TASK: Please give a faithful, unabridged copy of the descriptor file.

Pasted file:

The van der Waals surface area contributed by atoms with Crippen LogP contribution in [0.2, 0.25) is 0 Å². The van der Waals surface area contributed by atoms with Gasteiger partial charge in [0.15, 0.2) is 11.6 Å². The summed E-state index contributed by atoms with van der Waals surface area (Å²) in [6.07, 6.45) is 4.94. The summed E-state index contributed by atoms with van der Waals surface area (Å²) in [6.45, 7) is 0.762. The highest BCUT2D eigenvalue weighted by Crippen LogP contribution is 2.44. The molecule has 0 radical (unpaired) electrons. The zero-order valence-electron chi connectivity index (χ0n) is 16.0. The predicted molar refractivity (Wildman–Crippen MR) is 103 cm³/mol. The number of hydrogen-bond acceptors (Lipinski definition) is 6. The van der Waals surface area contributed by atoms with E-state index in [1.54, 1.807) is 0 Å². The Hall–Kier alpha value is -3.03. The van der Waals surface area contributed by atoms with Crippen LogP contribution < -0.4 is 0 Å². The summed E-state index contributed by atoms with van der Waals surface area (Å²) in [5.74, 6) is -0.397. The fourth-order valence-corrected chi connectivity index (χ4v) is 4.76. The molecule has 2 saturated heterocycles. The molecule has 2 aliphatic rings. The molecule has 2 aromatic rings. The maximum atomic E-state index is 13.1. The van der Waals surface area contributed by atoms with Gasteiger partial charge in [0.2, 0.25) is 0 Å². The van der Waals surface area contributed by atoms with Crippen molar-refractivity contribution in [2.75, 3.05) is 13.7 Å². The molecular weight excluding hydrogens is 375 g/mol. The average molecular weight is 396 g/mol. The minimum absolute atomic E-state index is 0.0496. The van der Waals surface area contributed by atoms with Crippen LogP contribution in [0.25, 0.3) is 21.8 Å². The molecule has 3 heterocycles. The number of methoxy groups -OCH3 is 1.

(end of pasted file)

The van der Waals surface area contributed by atoms with Crippen LogP contribution in [0.2, 0.25) is 0 Å². The van der Waals surface area contributed by atoms with Gasteiger partial charge in [0.15, 0.2) is 11.6 Å². The summed E-state index contributed by atoms with van der Waals surface area (Å²) in [6.07, 6.45) is 4.94. The summed E-state index contributed by atoms with van der Waals surface area (Å²) in [6.45, 7) is 0.762. The highest BCUT2D eigenvalue weighted by Crippen LogP contribution is 2.44. The molecule has 0 radical (unpaired) electrons. The zero-order valence-electron chi connectivity index (χ0n) is 16.0. The predicted molar refractivity (Wildman–Crippen MR) is 103 cm³/mol. The number of hydrogen-bond acceptors (Lipinski definition) is 6. The van der Waals surface area contributed by atoms with E-state index in [1.54, 1.807) is 0 Å². The Hall–Kier alpha value is -3.03. The van der Waals surface area contributed by atoms with Crippen LogP contribution < -0.4 is 0 Å². The summed E-state index contributed by atoms with van der Waals surface area (Å²) in [5.74, 6) is -0.397. The fourth-order valence-corrected chi connectivity index (χ4v) is 4.76. The molecule has 2 saturated heterocycles. The molecule has 2 aliphatic rings. The molecule has 2 aromatic rings. The maximum atomic E-state index is 13.1. The van der Waals surface area contributed by atoms with Gasteiger partial charge in [0.2, 0.25) is 0 Å². The van der Waals surface area contributed by atoms with Crippen molar-refractivity contribution in [2.75, 3.05) is 13.7 Å². The molecular weight excluding hydrogens is 375 g/mol. The average molecular weight is 396 g/mol. The minimum absolute atomic E-state index is 0.0496. The van der Waals surface area contributed by atoms with Crippen LogP contribution in [0.25, 0.3) is 21.8 Å². The molecule has 3 heterocycles. The number of methoxy groups -OCH3 is 1.